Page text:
Taslima Nasreen's Cheap! | 2019-03-27 | daily-sun.com

Taslima Nasreen's Cheap!

Nasih Ul Wadud Alam

27 March, 2019 12:00 AM printer

Taslima Nasreen's Cheap!

Nasih Ul Wadud Alam

What is ailing Taslima Nasreen? The controversial author made a comment on Jacinda Ardern's sartorial features that she put on while offering condolences to the Christchurch victims respectively on 15 March 2019 and 22 March 2019. Ardern, as has been seen in the worldwide newspaper pictures, wears a black salwar kameez covering her head with black dupatta. During the Friday prayer in Haguely Park on 22 March 2019, many Christian women offered their solidarity by wearing hijab. Nasreen blames New Zealand men for not wearing skullcap. What the myopic author fails to notice is---nobody forced the Christians to come to mourn and pay tributes. All of them did it wholeheartedly. Hijab or no hijab; cap or no cap, New Zealanders' public display of sadness and the call for unity show that the world still has love that mingles all the like-minded people in the same platform. New zealanders have really shown the act of humanity to the whole world.

They have proved that terrorism cannot divide people. The terrorist wanted to separate Muslims from others. He wanted to spread hatred. His actions have caused distress among people. It also unified people from every walk of life in saying no to terrorism. Paradoxically, the terrorist has unified all the parts of New Zealand. The world is now living in Jacinda mania. Her empathic nature has given her better approval ratings than before. However, she should have banned the procurement of guns. Her amended gunlaw stipulates that only the military officials will be able to carry semi-automatic rifles but others cannot is not strong enough to deter terrorists from carrying out further gung-ho type assaults. Her government should have banned the carrying of pistol in public places. Unfortunately, she cannot do that. The arms industries run the world. That is why; the world will never be a peaceful place. Some bigwigs control the whole universe. She should be questioned for her country's weak intelligence services which failed to detect any potential threats before the attack.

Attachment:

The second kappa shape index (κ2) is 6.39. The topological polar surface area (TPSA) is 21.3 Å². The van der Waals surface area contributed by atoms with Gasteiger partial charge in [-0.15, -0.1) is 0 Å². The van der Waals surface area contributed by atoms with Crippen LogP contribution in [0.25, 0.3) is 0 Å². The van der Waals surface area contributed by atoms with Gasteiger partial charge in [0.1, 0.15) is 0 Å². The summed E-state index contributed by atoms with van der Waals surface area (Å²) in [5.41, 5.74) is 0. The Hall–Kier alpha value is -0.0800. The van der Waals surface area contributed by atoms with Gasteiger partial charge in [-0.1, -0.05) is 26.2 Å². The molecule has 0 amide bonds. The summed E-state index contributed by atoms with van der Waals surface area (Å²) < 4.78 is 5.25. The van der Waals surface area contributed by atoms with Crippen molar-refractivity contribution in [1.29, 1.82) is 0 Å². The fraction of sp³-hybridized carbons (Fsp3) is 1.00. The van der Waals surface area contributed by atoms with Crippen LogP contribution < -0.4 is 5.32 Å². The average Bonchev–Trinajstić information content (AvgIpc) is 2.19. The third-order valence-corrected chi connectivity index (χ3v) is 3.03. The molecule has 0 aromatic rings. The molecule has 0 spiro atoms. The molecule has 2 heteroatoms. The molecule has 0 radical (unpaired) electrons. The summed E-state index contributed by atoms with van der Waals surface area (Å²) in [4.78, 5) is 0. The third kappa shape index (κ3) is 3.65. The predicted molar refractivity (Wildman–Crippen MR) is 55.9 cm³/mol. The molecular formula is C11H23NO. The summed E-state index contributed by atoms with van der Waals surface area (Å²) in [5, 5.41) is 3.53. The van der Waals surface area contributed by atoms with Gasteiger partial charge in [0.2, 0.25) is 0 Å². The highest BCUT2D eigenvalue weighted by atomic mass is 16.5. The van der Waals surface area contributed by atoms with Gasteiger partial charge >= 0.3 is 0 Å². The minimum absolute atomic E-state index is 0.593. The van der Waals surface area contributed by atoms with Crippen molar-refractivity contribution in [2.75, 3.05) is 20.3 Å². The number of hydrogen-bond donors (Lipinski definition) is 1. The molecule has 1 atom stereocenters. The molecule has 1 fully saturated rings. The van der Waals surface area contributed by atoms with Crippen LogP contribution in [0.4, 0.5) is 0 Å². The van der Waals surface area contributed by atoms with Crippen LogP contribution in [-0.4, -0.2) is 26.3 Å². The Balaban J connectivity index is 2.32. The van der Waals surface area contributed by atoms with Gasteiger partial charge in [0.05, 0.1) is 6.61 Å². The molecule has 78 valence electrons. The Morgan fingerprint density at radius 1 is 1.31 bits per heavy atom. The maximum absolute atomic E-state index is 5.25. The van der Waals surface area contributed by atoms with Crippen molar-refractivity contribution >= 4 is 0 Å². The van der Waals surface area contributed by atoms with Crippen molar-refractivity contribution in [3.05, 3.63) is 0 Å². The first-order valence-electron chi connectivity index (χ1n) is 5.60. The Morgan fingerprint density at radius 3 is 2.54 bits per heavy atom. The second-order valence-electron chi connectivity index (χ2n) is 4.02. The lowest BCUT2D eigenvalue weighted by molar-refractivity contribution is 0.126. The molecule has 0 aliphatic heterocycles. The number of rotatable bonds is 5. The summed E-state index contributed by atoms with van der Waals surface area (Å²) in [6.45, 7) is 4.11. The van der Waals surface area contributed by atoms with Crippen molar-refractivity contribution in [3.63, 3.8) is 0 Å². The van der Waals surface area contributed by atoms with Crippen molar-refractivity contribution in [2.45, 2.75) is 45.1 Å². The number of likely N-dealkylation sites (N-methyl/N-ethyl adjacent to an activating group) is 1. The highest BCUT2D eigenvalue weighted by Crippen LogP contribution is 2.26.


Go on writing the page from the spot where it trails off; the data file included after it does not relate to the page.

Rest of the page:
Nasreen writes in her official Twitter account "Brave women in Muslim community around the world have been fighting against misogynistic Islamic oppression and throwing off their hijab and burqa. But New Zealand’s Prime Minister by wearing hijab, not only deny those brave women’s struggle for freedom, she insults them too" (The Daily Sun 23 March 2019). She argues that Ardern undermines many women's struggle for freedom. She opines that purdah restricts women from expressing their views openly. She thinks that the purdah system gives patriarchy further chances to control women's narratives. Mohandas Karamchand Gandhi, father of India, who believed in peoples' freedom, also criticized women for wearing purdah. Begum Rokeya urged women not to wear burqa. She said, "I think, women should wear what they want to put on. Nobody has the right to decide what purdah practice can be compared more accurately with the deadly carbonic acid gas. Since it kills without any pain, people get no opportunity to take precaution against it. Likewise, women in purdah are dying bit by bit in silence from this seclusion 'gas,' without experiencing pain (Mohammad A. Quayum, The Daily Star, 8 December 2012). In “Tear down the Purdah”, Gandhi shows his masochistic side by commenting on women’s veiling system. He alludes to a large number of women opting to wear veil in a conference he attended at Dharbhanga. He criticizes the educated male members for raising no voice against the “brutal custom” of wearing veil.

He does not have the right to comment on the way others dress. Everyone is entitled to their own opinion, so is Gandhi. Similarly, everyone has the right to wear what they want. He says in the last line, “Let us then tear down the purdah with one mighty effort”. Gandhi does not have the right to impose his will upon another person’s choice of attire. It is a violation of rights. Whatever meaning “Purdah” has, his wording of attacking the purdah system is an attack on women’s freedom of expression. It is an aberration to Gandhi's creed of non-violence. What women wear and don't wear is also their choice. Critics can say that purdah symbolises an internal wall that women would have to break against patriarchal hegemony. It is a way of forcefully defending Gandhi, Rokeya and Nasreen.

Ardern has been trying to bring her country together. It is an arduous task. She is trying to rally around everyone for maintaining unity. The Al Noor mosque imam Gamal Fouda in his speech before the Friday sermon urged everyone to stay united. He said, "We have shown that New Zealand is unbreakable, and the world can see in us an idea of example of love and unity. We are broken-hearted, but we are not broken."

Taslima Nasreens try to break the world. They try to hurt others' religious sentiments. It is easy to become notoriously popular by criticising grand-narratives: religion, capitalism and opponent parties. By criticising religion they make efforts to grabs public attention.

 

The writer is a Lecturer, Department of English, Chittagong Independent University (CIU)

 


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